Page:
C'garh to become India's 1st smoke-free city
As if the tag of being the country's greenest and cleanest city was not enough, Chandigarh is all set to add another feather to its cap. It will become the 1st smoke-free city in the country, reports Jaideep Sarin.chandigarh Updated: Jun 09, 2007 17:04 IST
As if the tag of being the country's greenest and cleanest city was not enough, Chandigarh is all set to add another feather to its cap - it will become the first smoke-free city in the country.
The Chandigarh administration is working to get the city declared smoke free by July 1.
The joint capital of Punjab and Haryana will have designated smoking areas at all public places and buildings to ensure that smoking is restricted and the general public is not forced to passively inhale smoke.
"Besides protecting children, women and non-smokers from the harmful consequences of tobacco and smoking, such an initiative will improve the global image of Chandigarh and will be helpful in promoting business and tourism," said a senior government official.
The idea to make the city a 'smoke-free' zone was first mooted by Burning Brain Society, a NGO that pounded the administration and Punjab and Haryana governments with 293 petitions under the Right to Information (RTI) Act, seeking the status of the implementation of a 2003 legislation banning smoking at public places.
"In the 1980s and 90s, terrorists in Punjab had demanded a complete ban on smoking in the state and Chandigarh. They even terrorized people with bullets and guns to get the ban enforced but could not succeed. What they could not do through bullets, we have achieved through RTI petitions," Burning Brain Society chairman Hemant Goswami told IANS.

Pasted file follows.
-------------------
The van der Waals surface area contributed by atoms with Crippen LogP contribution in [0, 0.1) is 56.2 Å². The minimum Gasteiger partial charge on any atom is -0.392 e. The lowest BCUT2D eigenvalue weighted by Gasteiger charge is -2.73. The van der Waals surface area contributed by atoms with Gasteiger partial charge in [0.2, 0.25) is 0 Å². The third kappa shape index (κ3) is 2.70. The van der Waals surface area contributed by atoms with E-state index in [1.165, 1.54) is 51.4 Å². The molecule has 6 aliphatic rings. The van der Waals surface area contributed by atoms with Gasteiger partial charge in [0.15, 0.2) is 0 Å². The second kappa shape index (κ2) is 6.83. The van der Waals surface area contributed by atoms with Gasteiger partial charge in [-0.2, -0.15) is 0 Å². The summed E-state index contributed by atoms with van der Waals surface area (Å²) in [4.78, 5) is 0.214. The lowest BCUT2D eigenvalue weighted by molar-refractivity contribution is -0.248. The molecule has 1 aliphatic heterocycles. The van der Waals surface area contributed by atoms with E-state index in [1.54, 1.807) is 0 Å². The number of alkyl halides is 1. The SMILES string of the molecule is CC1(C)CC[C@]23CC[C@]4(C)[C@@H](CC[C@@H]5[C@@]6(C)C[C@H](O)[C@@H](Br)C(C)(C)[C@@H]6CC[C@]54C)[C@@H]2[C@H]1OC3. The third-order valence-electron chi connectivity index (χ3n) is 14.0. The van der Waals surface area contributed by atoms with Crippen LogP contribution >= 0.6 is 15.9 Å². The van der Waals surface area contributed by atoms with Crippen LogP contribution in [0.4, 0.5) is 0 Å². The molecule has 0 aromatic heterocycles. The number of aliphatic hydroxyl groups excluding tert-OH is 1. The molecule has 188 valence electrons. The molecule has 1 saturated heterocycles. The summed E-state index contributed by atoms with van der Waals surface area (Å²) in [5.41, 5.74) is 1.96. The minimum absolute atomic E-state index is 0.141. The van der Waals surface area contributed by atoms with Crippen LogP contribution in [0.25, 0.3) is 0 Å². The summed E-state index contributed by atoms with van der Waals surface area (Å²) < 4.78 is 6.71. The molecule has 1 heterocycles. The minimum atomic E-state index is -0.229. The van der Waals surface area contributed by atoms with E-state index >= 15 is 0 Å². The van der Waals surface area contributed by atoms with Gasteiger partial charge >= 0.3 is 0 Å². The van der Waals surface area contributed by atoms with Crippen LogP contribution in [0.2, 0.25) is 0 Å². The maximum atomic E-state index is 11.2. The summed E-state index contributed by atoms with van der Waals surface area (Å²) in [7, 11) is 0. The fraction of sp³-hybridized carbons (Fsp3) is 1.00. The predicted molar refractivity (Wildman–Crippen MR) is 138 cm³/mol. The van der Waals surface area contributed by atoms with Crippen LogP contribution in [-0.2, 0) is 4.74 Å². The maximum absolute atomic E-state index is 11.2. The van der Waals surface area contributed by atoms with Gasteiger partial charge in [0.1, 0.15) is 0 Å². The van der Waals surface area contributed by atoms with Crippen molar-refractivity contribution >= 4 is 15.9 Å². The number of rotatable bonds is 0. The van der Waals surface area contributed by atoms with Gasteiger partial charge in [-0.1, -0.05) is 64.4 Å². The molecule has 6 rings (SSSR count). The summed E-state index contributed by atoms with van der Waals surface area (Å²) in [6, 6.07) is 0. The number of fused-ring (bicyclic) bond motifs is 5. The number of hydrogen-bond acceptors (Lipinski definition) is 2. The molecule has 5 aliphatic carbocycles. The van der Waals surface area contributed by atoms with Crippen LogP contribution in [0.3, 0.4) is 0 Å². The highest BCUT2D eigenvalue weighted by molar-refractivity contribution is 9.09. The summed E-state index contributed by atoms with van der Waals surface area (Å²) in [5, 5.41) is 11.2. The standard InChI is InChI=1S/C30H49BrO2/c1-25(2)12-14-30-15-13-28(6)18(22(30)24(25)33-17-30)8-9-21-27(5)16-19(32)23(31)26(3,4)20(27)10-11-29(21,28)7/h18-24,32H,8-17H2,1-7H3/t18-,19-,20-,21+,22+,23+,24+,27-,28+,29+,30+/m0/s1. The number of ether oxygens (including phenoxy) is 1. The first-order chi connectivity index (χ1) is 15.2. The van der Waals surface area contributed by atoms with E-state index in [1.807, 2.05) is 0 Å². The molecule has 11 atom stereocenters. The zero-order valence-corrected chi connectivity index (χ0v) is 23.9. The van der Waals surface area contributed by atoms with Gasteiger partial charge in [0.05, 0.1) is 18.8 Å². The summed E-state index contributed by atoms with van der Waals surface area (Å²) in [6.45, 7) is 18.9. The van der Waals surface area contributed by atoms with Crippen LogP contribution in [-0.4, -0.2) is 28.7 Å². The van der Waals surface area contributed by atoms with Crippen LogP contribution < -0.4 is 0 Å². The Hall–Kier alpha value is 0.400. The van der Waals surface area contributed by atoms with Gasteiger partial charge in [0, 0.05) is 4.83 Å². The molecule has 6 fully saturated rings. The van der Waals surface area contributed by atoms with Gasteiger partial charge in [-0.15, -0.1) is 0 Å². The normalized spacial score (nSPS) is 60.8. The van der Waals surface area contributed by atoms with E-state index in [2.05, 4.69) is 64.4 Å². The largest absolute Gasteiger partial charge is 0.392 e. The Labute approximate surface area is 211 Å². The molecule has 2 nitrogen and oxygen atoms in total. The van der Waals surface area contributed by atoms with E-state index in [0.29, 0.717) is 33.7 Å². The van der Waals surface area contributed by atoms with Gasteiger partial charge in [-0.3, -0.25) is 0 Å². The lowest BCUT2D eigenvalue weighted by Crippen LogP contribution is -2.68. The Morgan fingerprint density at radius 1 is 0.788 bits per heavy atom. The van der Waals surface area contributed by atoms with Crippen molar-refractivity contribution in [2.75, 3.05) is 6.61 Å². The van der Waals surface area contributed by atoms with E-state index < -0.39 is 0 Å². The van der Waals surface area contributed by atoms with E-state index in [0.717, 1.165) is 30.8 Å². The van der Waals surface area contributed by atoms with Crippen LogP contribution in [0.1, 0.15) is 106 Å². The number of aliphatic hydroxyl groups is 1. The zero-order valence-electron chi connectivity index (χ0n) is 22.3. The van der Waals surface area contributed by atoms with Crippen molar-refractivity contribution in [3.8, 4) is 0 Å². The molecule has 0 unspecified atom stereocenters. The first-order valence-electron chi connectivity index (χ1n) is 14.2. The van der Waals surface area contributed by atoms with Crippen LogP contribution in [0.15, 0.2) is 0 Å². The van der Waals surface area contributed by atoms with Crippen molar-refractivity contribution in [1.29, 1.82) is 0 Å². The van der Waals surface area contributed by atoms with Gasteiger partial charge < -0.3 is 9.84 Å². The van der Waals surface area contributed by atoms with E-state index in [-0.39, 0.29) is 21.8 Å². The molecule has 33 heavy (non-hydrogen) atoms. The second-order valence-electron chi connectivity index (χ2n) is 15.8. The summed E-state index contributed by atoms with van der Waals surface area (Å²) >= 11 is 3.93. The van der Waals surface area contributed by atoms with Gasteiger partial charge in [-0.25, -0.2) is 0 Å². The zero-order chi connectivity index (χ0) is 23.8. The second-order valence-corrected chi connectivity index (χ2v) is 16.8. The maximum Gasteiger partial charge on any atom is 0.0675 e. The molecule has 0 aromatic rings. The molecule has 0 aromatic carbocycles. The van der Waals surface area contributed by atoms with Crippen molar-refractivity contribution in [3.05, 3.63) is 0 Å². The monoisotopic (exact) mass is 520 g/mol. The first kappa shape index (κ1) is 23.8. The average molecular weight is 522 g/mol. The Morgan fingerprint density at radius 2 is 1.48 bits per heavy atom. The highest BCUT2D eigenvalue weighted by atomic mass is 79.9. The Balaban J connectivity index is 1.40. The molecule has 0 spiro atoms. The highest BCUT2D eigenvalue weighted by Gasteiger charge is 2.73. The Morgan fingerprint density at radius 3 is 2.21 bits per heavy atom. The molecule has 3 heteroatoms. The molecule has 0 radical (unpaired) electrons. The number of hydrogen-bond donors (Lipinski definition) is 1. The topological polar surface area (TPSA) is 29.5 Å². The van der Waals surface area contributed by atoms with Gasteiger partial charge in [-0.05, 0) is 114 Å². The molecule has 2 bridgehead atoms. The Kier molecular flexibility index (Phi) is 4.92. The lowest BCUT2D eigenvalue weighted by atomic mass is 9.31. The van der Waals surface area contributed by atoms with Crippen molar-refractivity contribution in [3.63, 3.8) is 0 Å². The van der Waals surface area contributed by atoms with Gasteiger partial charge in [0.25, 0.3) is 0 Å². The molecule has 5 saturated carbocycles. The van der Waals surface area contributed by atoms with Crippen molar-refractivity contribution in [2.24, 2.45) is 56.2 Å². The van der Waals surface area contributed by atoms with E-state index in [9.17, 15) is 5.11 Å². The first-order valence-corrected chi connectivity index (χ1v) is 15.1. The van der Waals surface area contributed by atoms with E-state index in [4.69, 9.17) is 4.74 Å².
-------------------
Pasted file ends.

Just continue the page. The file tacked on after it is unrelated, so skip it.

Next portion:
Various departments of the local administration are engaged in doing the groundwork to ensure the implementation of the smoke-free plan for the city.
"I think this is a very good step. It will solve the problem of passive smoking forced on women, children and non-smokers. The administration should be complimented if it works," said insurance executive Ritu Suri.
However, not everyone is happy about it.
"This is a democratic country. Has the administration taken the views of smokers to work out a solution? Such laws are not enforced even in cities in Western countries," said smoker Arun Manchanda.
Goswami said objections and suggestions from the tobacco industry and smokers were invited before an international agreement and the Indian legislation was made against smoking.